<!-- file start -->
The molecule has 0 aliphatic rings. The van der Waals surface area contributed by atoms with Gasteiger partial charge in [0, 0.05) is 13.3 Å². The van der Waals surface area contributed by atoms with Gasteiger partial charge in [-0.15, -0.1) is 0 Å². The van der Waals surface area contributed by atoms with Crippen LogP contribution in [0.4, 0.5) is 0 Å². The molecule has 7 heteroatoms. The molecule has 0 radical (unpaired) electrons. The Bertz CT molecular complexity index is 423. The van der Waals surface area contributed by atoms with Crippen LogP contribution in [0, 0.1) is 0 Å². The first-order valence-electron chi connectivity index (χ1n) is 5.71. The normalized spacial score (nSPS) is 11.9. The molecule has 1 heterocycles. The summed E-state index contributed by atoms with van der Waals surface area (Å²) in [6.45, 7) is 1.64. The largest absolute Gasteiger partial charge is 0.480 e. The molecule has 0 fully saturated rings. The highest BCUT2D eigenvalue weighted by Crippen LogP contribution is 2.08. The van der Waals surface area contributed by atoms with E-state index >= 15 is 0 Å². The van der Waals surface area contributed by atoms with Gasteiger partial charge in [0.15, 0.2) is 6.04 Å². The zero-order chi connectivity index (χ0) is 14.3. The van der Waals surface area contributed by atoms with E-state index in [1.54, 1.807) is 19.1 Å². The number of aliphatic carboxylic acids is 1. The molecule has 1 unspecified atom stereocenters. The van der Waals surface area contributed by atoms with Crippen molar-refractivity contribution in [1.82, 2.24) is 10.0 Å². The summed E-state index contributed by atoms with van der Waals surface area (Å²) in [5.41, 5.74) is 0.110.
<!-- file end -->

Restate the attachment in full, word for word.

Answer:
The molecule has 0 aliphatic rings. The van der Waals surface area contributed by atoms with Gasteiger partial charge in [0, 0.05) is 13.3 Å². The van der Waals surface area contributed by atoms with Gasteiger partial charge in [-0.15, -0.1) is 0 Å². The van der Waals surface area contributed by atoms with Crippen LogP contribution in [0.4, 0.5) is 0 Å². The molecule has 7 heteroatoms. The molecule has 0 radical (unpaired) electrons. The Bertz CT molecular complexity index is 423. The van der Waals surface area contributed by atoms with Crippen LogP contribution in [0, 0.1) is 0 Å². The first-order valence-electron chi connectivity index (χ1n) is 5.71. The normalized spacial score (nSPS) is 11.9. The molecule has 1 heterocycles. The summed E-state index contributed by atoms with van der Waals surface area (Å²) in [6.45, 7) is 1.64. The largest absolute Gasteiger partial charge is 0.480 e. The molecule has 0 fully saturated rings. The highest BCUT2D eigenvalue weighted by Crippen LogP contribution is 2.08. The van der Waals surface area contributed by atoms with E-state index >= 15 is 0 Å². The van der Waals surface area contributed by atoms with Gasteiger partial charge in [0.15, 0.2) is 6.04 Å². The zero-order chi connectivity index (χ0) is 14.3. The van der Waals surface area contributed by atoms with E-state index in [1.54, 1.807) is 19.1 Å². The number of aliphatic carboxylic acids is 1. The molecule has 1 unspecified atom stereocenters. The van der Waals surface area contributed by atoms with Crippen molar-refractivity contribution in [1.82, 2.24) is 10.0 Å². The summed E-state index contributed by atoms with van der Waals surface area (Å²) in [5.41, 5.74) is 0.110.